A professor at National Chung Cheng University (NCCU) who invented a chip that can detect tumor markers in the early stages of cancer in just 30 minutes is looking to partner with medical suppliers and producers to introduce the technology to the commercial market.
According to an April 26 press release from NCCU, the technology -- the protein preconcentrator with nano-interstices -- that Jen Chun-ping invented, can detect tumor markers, which are made up of proteins, in the bloodstream when they are at low levels in the beginning stages of cancer.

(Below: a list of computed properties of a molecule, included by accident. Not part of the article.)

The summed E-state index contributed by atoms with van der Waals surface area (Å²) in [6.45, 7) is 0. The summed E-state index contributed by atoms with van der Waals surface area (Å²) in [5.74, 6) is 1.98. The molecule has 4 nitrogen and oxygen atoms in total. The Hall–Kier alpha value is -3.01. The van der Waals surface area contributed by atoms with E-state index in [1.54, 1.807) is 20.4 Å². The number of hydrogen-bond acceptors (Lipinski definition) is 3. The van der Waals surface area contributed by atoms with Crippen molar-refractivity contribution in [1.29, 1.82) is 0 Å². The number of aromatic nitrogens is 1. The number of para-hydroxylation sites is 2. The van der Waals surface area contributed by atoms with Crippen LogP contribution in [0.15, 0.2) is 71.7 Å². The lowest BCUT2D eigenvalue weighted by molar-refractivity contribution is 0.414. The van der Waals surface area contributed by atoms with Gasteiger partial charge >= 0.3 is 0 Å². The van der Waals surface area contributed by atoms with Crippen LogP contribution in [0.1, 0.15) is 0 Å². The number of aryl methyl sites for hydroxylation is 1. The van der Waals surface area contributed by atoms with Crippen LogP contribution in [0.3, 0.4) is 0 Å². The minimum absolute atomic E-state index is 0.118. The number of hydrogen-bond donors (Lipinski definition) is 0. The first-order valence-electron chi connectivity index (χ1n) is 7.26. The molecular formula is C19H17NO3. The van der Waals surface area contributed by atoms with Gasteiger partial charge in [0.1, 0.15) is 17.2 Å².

The technology can lead to an early diagnosis, since traditional methods of diagnosis are only able to detect the markers when there is a large concentration in the later stages of cancer.
Furthermore, NCCU noted that the technology, which took five years to develop, expedites the detection process, from at least one day of tests to a 30-minute wait.
All the chip requires is five microliters of blood or urine and an application of low voltage -- 36 volts -- to analyze the sample.
Besides looking for business partners to commodify the technology, Lee is also working with a Russian research team to develop a similar technology for the detection of Alzheimer's disease.
Source: Focus Taiwan
Lillian Lee (firstname.lastname@example.org)